Romney’s hope

I hadn’t thought about it this way, but I think Kevin Drum is right: Romney’s chances of winning this election depend on the voters’ simply not believing how much downward class warfare he proposes to wage. 

Might work, too.

Author: Mark Kleiman

Professor of Public Policy at the NYU Marron Institute for Urban Management and editor of the Journal of Drug Policy Analysis. Teaches about the methods of policy analysis about drug abuse control and crime control policy, working out the implications of two principles: that swift and certain sanctions don't have to be severe to be effective, and that well-designed threats usually don't have to be carried out. Books: Drugs and Drug Policy: What Everyone Needs to Know (with Jonathan Caulkins and Angela Hawken) When Brute Force Fails: How to Have Less Crime and Less Punishment (Princeton, 2009; named one of the "books of the year" by The Economist Against Excess: Drug Policy for Results (Basic, 1993) Marijuana: Costs of Abuse, Costs of Control (Greenwood, 1989) UCLA Homepage Curriculum Vitae Contact:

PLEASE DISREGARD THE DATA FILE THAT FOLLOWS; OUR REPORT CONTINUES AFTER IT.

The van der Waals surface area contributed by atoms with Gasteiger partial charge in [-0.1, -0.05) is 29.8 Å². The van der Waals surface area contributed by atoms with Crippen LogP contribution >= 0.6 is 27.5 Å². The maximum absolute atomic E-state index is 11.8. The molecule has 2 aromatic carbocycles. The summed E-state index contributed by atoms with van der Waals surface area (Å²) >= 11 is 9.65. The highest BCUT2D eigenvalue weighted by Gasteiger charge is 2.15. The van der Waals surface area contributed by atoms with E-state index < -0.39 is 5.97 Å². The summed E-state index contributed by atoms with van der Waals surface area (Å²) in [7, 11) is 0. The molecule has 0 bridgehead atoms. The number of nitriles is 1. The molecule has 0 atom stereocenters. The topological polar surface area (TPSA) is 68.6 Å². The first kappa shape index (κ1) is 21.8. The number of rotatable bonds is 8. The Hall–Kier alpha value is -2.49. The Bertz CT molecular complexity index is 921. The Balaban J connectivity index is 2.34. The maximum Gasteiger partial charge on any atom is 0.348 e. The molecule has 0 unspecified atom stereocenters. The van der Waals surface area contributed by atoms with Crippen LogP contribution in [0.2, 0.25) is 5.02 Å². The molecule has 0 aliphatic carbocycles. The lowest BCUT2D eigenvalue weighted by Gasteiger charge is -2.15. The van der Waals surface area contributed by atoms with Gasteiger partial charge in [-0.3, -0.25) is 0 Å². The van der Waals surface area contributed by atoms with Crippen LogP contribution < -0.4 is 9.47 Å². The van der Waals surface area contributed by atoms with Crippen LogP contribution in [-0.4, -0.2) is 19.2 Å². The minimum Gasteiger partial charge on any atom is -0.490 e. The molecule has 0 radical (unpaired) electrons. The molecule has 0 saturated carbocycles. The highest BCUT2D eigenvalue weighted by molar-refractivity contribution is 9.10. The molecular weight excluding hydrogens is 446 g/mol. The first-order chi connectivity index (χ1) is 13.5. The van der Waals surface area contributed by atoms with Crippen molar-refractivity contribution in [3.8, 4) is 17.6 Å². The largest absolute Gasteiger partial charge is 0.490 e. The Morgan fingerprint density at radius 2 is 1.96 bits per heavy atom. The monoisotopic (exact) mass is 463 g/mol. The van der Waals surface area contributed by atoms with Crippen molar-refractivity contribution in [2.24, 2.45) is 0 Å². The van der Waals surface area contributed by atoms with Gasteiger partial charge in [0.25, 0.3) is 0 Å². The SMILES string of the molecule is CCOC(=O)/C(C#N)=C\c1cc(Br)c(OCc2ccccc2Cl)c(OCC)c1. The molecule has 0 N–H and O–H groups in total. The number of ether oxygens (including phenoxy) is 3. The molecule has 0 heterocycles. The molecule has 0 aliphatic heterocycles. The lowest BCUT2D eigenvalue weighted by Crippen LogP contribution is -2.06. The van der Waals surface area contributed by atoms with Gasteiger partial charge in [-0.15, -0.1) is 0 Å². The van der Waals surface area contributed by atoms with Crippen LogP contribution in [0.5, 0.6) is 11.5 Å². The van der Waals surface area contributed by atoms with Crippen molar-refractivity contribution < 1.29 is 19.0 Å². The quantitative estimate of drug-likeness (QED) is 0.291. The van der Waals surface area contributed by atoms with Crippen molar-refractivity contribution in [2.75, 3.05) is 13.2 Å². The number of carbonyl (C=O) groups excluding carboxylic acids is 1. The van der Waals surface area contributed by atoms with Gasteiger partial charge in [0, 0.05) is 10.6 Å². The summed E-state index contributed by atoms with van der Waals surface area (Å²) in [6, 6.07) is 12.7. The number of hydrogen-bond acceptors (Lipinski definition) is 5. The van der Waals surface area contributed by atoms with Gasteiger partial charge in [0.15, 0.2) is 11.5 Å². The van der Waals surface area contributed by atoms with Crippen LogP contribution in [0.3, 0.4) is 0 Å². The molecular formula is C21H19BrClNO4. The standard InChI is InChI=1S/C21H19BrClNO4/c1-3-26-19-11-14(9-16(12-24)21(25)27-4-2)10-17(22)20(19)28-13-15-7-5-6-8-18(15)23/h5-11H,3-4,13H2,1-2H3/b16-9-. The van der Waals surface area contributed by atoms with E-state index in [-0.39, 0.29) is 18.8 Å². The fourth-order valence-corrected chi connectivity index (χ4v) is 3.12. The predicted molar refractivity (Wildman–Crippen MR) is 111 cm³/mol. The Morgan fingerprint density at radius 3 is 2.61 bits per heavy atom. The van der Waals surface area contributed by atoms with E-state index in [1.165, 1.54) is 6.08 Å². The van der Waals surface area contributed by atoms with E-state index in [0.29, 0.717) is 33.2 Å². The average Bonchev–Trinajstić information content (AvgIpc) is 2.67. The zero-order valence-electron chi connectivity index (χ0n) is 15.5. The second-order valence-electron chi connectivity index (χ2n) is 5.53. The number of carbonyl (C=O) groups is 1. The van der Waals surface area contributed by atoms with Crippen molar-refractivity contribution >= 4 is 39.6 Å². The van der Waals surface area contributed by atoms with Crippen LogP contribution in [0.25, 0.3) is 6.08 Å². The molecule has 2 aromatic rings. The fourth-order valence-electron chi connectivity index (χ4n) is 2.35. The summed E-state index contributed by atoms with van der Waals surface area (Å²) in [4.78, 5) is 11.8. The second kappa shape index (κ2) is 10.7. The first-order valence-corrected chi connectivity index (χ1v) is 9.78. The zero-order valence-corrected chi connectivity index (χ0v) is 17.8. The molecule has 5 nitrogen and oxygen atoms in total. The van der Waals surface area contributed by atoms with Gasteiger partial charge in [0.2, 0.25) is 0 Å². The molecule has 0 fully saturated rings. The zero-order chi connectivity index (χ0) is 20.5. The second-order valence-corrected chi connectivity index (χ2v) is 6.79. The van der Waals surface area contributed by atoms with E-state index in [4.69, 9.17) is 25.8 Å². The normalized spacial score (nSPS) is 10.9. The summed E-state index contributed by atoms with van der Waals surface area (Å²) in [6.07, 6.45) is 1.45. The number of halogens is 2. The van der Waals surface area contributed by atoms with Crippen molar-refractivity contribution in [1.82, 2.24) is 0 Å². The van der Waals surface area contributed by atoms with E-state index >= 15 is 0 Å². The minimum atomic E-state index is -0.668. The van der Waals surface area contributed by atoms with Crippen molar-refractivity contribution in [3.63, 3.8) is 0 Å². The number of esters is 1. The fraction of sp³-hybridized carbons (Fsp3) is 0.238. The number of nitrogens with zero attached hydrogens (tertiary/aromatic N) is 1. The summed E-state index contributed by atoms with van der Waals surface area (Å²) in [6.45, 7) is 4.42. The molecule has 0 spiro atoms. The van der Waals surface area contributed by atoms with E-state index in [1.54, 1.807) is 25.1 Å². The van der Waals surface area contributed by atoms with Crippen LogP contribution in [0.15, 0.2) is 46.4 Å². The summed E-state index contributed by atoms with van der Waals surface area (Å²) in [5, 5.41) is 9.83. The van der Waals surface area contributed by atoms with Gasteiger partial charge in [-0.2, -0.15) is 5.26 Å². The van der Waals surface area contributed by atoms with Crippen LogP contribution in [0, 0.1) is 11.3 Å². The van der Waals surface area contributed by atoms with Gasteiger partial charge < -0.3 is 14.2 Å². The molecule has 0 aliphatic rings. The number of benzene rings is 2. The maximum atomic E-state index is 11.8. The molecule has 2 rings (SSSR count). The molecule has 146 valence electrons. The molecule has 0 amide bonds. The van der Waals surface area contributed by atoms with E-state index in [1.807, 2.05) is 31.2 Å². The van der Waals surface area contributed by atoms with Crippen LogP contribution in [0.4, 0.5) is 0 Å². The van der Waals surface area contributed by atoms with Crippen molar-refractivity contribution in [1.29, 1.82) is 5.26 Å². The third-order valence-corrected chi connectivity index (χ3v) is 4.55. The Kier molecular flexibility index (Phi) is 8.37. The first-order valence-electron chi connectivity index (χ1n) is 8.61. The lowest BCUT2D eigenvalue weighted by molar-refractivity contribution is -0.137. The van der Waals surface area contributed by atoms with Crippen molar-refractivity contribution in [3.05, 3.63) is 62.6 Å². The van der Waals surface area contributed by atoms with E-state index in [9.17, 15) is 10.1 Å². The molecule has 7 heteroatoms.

2 thoughts on “Romney’s hope”

  1. Might work, too.

    Yes. We spent 3.5 years wondering why the bully pulpit was not used to point out the purposeful obstructionism and calculated trashing of the economy.

  2. I think the voters may be partially right — if Romney wins, we’ll go back to “deficits don’t matter” with a side order of reducing social security benefits in the distant-enough future and cutting medicaid and other programs for poor people who don’t vote for republicans. A tax increase is unlikely.

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